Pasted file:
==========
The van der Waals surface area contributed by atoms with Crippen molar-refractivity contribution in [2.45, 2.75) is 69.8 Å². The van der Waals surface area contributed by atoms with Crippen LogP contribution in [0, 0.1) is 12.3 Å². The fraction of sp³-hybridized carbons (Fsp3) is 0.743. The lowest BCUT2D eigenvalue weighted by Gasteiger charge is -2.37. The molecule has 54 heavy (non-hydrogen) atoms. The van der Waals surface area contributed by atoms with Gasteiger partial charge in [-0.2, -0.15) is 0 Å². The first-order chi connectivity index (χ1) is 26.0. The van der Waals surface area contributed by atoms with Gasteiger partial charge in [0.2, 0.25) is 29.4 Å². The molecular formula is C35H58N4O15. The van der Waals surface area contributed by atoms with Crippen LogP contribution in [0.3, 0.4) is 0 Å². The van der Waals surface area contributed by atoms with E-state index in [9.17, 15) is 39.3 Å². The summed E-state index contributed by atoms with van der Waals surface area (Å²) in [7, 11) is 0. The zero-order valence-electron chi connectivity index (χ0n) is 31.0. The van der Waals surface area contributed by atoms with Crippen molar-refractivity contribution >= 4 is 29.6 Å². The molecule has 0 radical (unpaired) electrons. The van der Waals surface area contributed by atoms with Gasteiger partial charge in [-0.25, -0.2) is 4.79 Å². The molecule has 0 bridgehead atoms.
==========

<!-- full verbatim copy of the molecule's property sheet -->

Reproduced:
The van der Waals surface area contributed by atoms with Crippen molar-refractivity contribution in [2.45, 2.75) is 69.8 Å². The van der Waals surface area contributed by atoms with Crippen LogP contribution in [0, 0.1) is 12.3 Å². The fraction of sp³-hybridized carbons (Fsp3) is 0.743. The lowest BCUT2D eigenvalue weighted by Gasteiger charge is -2.37. The molecule has 54 heavy (non-hydrogen) atoms. The van der Waals surface area contributed by atoms with Gasteiger partial charge in [-0.2, -0.15) is 0 Å². The first-order chi connectivity index (χ1) is 26.0. The van der Waals surface area contributed by atoms with Gasteiger partial charge in [0.2, 0.25) is 29.4 Å². The molecular formula is C35H58N4O15. The van der Waals surface area contributed by atoms with Crippen LogP contribution in [0.3, 0.4) is 0 Å². The van der Waals surface area contributed by atoms with E-state index in [9.17, 15) is 39.3 Å². The summed E-state index contributed by atoms with van der Waals surface area (Å²) in [7, 11) is 0. The zero-order valence-electron chi connectivity index (χ0n) is 31.0. The van der Waals surface area contributed by atoms with Crippen molar-refractivity contribution >= 4 is 29.6 Å². The molecule has 0 radical (unpaired) electrons. The van der Waals surface area contributed by atoms with Gasteiger partial charge in [-0.25, -0.2) is 4.79 Å². The molecule has 0 bridgehead atoms.